Five* non-cryptographic hash functions enter. One hash function leaves.
 
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Adam Harvey https://linux.conf.au/schedule/30208/view_talk When you say “hash function” in a room full of developers, people tend to think of the classics: MD5, SHA-1, SHA-224, SHA-256, SHA-384, SHA-512, SHA-OHGODPLEASESTOP, and the like — cryptographic hash functions intended for cryptographic uses. There’s another world out there, though: non-cryptographic hashes. Sometimes you just need to figure out if you’ve already seen a string or structure. Sometimes you need a basic checksum. Sometimes you need a hash that’s just fast and can fit into a 32 bit integer. I’ll run through the state of the art in the world of non-cryptographic hashing — what your best options are, how they compare in terms of CPU and memory usage, and how they work. Who takes it? Whose mixing function reigns supreme? Let’s find out. * I’m saying “five”, but realistically I’m going to cover as many modern options as I can fit into the time available. Let’s say “five plus or minus two” in reality.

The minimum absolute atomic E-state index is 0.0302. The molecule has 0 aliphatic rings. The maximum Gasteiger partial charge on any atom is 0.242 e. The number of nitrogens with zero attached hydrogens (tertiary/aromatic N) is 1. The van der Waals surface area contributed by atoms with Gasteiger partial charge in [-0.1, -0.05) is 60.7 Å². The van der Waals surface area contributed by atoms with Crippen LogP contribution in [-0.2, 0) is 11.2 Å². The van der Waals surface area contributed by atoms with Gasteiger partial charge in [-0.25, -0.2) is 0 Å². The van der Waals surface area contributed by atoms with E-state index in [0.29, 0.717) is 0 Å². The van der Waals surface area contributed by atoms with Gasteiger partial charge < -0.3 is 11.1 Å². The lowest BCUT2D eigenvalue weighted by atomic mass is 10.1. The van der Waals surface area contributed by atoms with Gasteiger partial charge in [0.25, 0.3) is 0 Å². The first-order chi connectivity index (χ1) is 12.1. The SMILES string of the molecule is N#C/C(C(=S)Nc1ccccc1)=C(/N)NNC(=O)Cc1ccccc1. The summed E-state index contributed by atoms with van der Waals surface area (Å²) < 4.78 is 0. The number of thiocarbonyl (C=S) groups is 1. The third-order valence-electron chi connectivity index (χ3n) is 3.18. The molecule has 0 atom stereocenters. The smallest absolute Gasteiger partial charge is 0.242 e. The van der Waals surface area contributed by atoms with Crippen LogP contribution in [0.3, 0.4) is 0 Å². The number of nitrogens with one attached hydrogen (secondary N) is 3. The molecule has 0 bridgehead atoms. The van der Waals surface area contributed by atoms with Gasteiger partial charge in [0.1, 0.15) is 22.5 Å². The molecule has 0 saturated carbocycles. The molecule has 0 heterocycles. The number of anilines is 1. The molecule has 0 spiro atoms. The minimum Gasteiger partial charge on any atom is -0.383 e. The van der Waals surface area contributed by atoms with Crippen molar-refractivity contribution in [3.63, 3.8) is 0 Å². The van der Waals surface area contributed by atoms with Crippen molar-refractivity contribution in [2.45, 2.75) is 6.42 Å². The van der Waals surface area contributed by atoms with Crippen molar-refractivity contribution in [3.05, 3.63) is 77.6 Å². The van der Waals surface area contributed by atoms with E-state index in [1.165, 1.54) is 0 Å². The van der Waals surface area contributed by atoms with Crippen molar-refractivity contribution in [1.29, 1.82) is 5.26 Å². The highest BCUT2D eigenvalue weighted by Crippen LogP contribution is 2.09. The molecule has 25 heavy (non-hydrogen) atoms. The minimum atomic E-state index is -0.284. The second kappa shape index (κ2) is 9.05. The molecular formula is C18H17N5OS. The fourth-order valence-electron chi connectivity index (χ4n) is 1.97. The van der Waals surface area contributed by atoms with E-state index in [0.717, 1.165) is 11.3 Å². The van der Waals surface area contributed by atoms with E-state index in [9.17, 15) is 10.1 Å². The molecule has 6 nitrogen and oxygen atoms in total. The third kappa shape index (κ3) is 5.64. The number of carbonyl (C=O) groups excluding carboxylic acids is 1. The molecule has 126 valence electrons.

One Way Function - Applied Cryptography
 
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This video is part of an online course, Applied Cryptography. Check out the course here: https://www.udacity.com/course/cs387.
Views: 10707 Udacity
Blockchain Basics Explained - Hashes with Mining and Merkle trees
 
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A brief and simple introduction to the hash function and how blockchain solutions use it for proof of work (mining) and data integrity (Merkle Trees).
Views: 211280 Chainthat
Cryptography-101 [06] - HASH (in Bangla/Bengali)
 
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Cryptography-101 [06] - HASH (in Bangla/Bengali) === HASH Hash Functions Cryptographic Hash Function Use of Hash Hash Function Properties Requirements for Hash Function Secure Hash Algorithm (SHA) Comparison of SHA Parameters === Mohammad Mahmud kabir MahmudKabir.com
Views: 123 Mahmud Kabir
Identity 101: Passwords, Hashing and Encoding
 
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When working with passwords, many times people in the industry use the terms encryption, passwords, hashing and encoding interchangeably--but in reality, they are quite different. There's a time and a place to use each. In this video I'm going to define these 3 terms, provide you use examples of each, and explain how you can utilize password storage to ensure your company's data remains safe.
Views: 935 Identropy
Hash Function
 
01:05:04
Views: 24184 Kiran Kuppa